The Dream of a “VR Mall” is a Fantasy

There’s an old and tired mental picture that a lot of people have about VR and commerce, which is of the “virtual mall” — walking from virtual store to virtual store in some sort of Second Life 3D environment, going over to items and picking them up with gesture controls and trying them on and all that.

I think that this is precisely the wrong mental model to be thinking of.

GeoCities was built around the idea of websites inhabiting a place in cyberspace that was “near” other similar sites.

Back when people were starting to figure out how the Web worked, there was a lot of focus on “proximity” that mimicked the real world. Geocities was built on the idea of neighborhoods, each neighborhood related to a particular subject matter, and each site getting a numbered address. There was an idea of being “next” to other people’s webpages, and there was an ability to browse in the way that you would drive down a street looking at each building in sequence.

There were e-commerce approaches that would attempt to monetize webspace based on whether your site was positioned “next” to a popular site. This is similar to the idea of physical malls, where a few big stores drive traffic to the whole area and the smaller stores benefit from others browsing.

The reason why this existed at the time was that search engines had not advanced; there were maintained hierarchical directories of sites that were maintained manually. With modern search engines, we don’t have that same limitation. When we go onto Amazon to buy something, we aren’t clicking through hyperlinked image-maps of a store in some skeuomorphic e-commerce version of Microsoft Bob. We see text and quickly jump back and forth, in and out, open a bunch of tabs.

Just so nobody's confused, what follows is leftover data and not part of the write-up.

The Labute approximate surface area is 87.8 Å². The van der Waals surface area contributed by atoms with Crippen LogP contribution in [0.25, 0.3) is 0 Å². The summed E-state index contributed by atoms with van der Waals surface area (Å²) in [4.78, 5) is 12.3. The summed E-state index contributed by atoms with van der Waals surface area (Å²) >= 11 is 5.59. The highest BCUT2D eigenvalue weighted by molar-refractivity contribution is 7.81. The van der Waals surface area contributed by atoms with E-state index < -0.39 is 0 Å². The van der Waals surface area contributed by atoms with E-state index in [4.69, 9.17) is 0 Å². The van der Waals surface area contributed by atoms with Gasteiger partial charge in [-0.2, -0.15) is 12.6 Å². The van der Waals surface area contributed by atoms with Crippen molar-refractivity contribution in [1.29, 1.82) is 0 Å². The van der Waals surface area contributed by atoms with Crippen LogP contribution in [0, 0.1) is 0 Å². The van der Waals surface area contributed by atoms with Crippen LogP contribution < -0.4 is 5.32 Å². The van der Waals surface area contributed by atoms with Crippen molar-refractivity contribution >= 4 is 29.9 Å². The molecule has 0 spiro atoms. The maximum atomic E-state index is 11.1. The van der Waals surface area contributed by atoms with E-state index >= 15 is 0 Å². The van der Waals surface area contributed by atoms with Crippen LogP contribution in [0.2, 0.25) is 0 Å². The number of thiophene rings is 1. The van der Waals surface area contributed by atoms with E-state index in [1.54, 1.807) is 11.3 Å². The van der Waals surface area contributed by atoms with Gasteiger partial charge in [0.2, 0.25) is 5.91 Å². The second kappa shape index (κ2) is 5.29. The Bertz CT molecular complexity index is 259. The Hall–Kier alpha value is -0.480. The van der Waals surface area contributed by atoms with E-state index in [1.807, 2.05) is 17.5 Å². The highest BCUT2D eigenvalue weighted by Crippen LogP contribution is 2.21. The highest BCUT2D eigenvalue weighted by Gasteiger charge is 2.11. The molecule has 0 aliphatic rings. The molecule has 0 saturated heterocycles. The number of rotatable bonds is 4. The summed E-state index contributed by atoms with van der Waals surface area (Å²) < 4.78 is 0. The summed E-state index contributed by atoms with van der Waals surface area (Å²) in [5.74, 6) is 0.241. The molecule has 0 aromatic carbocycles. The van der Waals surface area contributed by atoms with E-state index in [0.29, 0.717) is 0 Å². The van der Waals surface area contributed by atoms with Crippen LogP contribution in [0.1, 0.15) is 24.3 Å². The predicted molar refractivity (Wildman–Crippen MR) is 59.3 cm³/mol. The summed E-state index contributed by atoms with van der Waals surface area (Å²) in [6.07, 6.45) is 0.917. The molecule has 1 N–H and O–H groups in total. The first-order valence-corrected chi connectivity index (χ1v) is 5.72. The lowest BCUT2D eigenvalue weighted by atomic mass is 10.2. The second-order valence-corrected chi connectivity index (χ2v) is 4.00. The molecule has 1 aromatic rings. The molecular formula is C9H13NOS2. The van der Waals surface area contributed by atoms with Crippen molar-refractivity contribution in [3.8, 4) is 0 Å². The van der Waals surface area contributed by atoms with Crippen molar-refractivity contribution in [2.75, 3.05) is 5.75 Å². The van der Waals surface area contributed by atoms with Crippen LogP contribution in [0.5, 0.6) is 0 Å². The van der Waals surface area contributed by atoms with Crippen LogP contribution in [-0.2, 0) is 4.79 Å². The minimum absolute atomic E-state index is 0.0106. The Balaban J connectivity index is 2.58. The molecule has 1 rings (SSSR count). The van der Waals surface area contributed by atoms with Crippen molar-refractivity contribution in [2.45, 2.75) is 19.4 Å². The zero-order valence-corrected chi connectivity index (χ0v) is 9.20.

Microsoft Bob.

We teleport. We link to multiple places at once. We have gained something by doing shopping online that we don’t get in brick-and-mortar stores. When price comparing in real life, can you quickly hop between two stores? Do you find value in walking between different areas of the store instead of having everything a few clicks away?

Janus VR represents webpages as virtual spaces, and links as doorways.

I like systems like Janus VR because they acknowledge the modern Web-using person’s ability to jump around at will. However, I don’t see this as an effective replacement for our normal modes of online interaction, and I don’t think that VR commerce is going to look like this. Any effective attempt at using VR for shopping must enhance the experience, not try to mimic reality with all its disadvantages in an attempt at perfect fidelity.

For this reason, I absolutely dismiss the idea of the “VR store” in most cases. There may be some uses, like clothes shopping, where you want a virtual environment to be moving around in, but I think that getting that sort of body-scanning “fit” to where it’s usable and not troublesome and glitchy like a lot of augmented reality applications is more far off.

Now, I do think there is value in VR for shopping in the form of visualization of products. I recently saw some neat experimental work of using WebGL to show off products for Best Buy, such as a fridge and a washing machine.

Here’s how I predict that this can happen. First, over time, some companies will have special features for some products in their online stores, where you can click and see an in-browser WebGL visualization of the product, like the ones I linked above. This takes some development time, so we’re not going to see it in scale and done for every single product until 3D scanning becomes a lot cheaper and faster and better — and for many products there’s no additional benefit to seeing it in a 3D Web visualization (though for some it will be beneficial). Think of something like Sketchfab’s viewer, applied to websites that do 3D printing services. These are companies that already have the 3D assets to be able to show something — this is the main bottleneck.